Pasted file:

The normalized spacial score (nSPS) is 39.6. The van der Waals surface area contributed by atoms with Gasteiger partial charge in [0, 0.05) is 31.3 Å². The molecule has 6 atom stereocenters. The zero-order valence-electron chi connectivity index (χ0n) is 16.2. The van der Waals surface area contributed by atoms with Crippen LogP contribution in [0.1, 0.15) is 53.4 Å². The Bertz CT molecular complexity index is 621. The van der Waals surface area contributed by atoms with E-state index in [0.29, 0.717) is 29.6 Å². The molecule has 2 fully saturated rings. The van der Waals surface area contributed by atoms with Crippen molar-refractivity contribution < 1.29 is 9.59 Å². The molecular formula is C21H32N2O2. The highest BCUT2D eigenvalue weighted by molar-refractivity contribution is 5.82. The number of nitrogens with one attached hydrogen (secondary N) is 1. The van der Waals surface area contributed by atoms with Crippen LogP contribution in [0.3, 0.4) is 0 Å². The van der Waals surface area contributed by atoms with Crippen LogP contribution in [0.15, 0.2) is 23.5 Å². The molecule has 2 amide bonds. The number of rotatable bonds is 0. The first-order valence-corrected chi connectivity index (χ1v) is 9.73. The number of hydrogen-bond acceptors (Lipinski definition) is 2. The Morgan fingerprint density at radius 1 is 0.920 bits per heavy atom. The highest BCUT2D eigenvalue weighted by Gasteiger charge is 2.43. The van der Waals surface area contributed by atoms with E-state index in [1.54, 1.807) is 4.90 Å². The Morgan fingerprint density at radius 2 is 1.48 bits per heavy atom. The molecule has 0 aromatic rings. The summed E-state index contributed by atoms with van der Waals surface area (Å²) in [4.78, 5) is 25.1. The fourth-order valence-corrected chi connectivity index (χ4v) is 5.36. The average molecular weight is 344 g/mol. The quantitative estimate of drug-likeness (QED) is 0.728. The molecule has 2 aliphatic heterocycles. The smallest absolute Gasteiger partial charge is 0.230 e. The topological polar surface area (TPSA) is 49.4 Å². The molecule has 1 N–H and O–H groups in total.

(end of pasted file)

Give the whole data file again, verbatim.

The normalized spacial score (nSPS) is 39.6. The van der Waals surface area contributed by atoms with Gasteiger partial charge in [0, 0.05) is 31.3 Å². The molecule has 6 atom stereocenters. The zero-order valence-electron chi connectivity index (χ0n) is 16.2. The van der Waals surface area contributed by atoms with Crippen LogP contribution in [0.1, 0.15) is 53.4 Å². The Bertz CT molecular complexity index is 621. The van der Waals surface area contributed by atoms with E-state index in [0.29, 0.717) is 29.6 Å². The molecule has 2 fully saturated rings. The van der Waals surface area contributed by atoms with Crippen molar-refractivity contribution < 1.29 is 9.59 Å². The molecular formula is C21H32N2O2. The highest BCUT2D eigenvalue weighted by molar-refractivity contribution is 5.82. The number of nitrogens with one attached hydrogen (secondary N) is 1. The van der Waals surface area contributed by atoms with Crippen LogP contribution in [0.3, 0.4) is 0 Å². The van der Waals surface area contributed by atoms with Crippen LogP contribution in [0.15, 0.2) is 23.5 Å². The molecule has 2 amide bonds. The number of rotatable bonds is 0. The first-order valence-corrected chi connectivity index (χ1v) is 9.73. The number of hydrogen-bond acceptors (Lipinski definition) is 2. The Morgan fingerprint density at radius 1 is 0.920 bits per heavy atom. The highest BCUT2D eigenvalue weighted by Gasteiger charge is 2.43. The van der Waals surface area contributed by atoms with E-state index in [1.54, 1.807) is 4.90 Å². The Morgan fingerprint density at radius 2 is 1.48 bits per heavy atom. The molecule has 0 aromatic rings. The summed E-state index contributed by atoms with van der Waals surface area (Å²) in [4.78, 5) is 25.1. The fourth-order valence-corrected chi connectivity index (χ4v) is 5.36. The average molecular weight is 344 g/mol. The quantitative estimate of drug-likeness (QED) is 0.728. The molecule has 2 aliphatic heterocycles. The smallest absolute Gasteiger partial charge is 0.230 e. The topological polar surface area (TPSA) is 49.4 Å². The molecule has 1 N–H and O–H groups in total.